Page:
Germany facing winter of stagflation as COVID, bottlenecks bite

  • Ifo institute slashed GDP growth forecast for 2022
  • Economy seen shrinking in Q4, stagnating in Q1
  • Zero growth coupled with unusually high inflation
  • Calls for ECB to end its pandemic emergency programme

BERLIN, Dec 14 (Reuters) - Persistent supply bottlenecks and a fourth wave of coronavirus infections in Germany are further delaying the recovery of Europe's largest economy from the pandemic, the Ifo institute said on Tuesday as it slashed its growth forecast for next year.

The Ifo institute expects the German economy to shrink by 0.5% quarter-on-quarter in the final three months of this year and to stagnate in the first three months of next year.

Coupled with the current surge in overall prices, Germany is now facing several winter months of zero growth and unusually high inflation, a combination described by economists as stagflation.

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For 2022 as a whole, Ifo slashed its economic growth forecast to 3.7% from 5.1% projected in September, and also confirmed its already reduced forecast of 2.5% for this year. For 2023 it lifted its growth forecast to 2.9% from 1.5%.

"The strong recovery initially expected for 2022 will be further pushed back," Ifo chief economist Timo Wollmershaeuser said.

INFLATION

The bleak outlook was shared by the economy ministry, which on Tuesday said in its monthly report that the government expected to see "rather weak" economic output in the final quarter of the year.

Activity in the services sector will likely slow as Germany faces renewed curbs aimed at breaking its fourth wave of COVID infections, while supply bottlenecks for microchips especially in the car industry hamstrung manufacturing, the ministry said.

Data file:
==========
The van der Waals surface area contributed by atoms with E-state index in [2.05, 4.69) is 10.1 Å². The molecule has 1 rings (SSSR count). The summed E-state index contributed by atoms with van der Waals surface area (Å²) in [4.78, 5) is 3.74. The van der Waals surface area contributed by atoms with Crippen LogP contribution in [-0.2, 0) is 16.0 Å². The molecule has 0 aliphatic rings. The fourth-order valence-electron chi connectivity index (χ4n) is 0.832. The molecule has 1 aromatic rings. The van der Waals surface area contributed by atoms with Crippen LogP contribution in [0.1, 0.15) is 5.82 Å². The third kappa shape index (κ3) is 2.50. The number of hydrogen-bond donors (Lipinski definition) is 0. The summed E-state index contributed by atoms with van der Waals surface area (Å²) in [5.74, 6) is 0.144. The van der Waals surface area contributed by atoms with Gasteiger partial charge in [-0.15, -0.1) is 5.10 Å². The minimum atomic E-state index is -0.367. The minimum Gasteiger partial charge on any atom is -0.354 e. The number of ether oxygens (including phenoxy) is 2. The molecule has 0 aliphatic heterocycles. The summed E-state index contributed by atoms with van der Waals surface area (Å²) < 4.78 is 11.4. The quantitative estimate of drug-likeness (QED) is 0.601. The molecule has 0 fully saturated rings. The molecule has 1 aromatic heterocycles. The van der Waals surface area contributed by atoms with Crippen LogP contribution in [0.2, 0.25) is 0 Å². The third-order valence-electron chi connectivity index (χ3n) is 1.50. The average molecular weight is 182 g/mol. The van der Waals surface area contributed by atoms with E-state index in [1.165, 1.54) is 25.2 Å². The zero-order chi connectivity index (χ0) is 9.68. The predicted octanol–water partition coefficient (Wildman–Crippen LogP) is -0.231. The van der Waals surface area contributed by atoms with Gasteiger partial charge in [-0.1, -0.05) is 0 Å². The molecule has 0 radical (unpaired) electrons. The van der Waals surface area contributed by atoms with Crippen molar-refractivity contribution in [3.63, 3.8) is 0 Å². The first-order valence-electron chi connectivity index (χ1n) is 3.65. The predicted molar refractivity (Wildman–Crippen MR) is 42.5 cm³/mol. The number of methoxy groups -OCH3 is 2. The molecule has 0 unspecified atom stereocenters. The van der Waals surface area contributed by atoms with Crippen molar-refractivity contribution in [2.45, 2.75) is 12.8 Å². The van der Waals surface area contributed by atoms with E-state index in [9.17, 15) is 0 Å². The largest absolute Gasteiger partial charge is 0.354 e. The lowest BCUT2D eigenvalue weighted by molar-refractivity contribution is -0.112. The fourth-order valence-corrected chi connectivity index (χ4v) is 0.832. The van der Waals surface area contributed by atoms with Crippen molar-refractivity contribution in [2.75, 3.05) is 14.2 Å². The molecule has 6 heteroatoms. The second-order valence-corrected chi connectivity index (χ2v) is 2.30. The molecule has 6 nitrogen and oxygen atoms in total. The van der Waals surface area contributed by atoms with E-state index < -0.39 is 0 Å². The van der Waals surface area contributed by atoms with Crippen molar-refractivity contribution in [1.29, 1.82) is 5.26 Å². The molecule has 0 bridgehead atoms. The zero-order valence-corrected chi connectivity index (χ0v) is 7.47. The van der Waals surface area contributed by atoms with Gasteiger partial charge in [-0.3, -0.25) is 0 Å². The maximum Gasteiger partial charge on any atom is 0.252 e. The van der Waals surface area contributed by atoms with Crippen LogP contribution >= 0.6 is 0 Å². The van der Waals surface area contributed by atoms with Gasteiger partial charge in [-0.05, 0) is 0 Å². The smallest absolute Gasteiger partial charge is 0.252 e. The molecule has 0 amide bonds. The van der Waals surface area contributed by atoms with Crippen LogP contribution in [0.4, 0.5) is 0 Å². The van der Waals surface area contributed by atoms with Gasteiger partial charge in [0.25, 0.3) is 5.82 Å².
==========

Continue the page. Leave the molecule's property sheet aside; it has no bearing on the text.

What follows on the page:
However, in view of the high order backlog, the ministry had a positive outlook for German exports.

The inflation rate is seen rising further in the short term, reducing the purchasing power of German consumers in light of meagre wage growth so far.

Ifo expects the national consumer price index (CPI) to rise by 3.1% this year and by 3.3% next year - both rates clearly above the European Central Bank's price stability target of 2% for the euro zone as a whole.

"Rising costs associated with delivery bottlenecks play a driving role, as does the delayed adjustment to the increased energy and raw material prices," Wollmershaeuser said.

In 2023, Ifo expects inflation rate to slow to 1.8%.

Ifo head Clemens Fuest called on the ECB to announce an end to its Pandemic Emergency Purchase Programme (PEPP) at its regular meeting on Thursday.

"We have very strong signals from companies that significant price increases are imminent," Fuest said.

At their Dec. 16 Governing Council meeting ECB policymakers will debate options on how to adapt the bank's regular asset purchase programme (APP) once the much larger pandemic-fighting PEPP scheme ends in March.

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Reporting by Michael Nienaber Additional reporting by Miranda Murray and Reinhard Becker Editing by Paul Carrel and Gareth Jones

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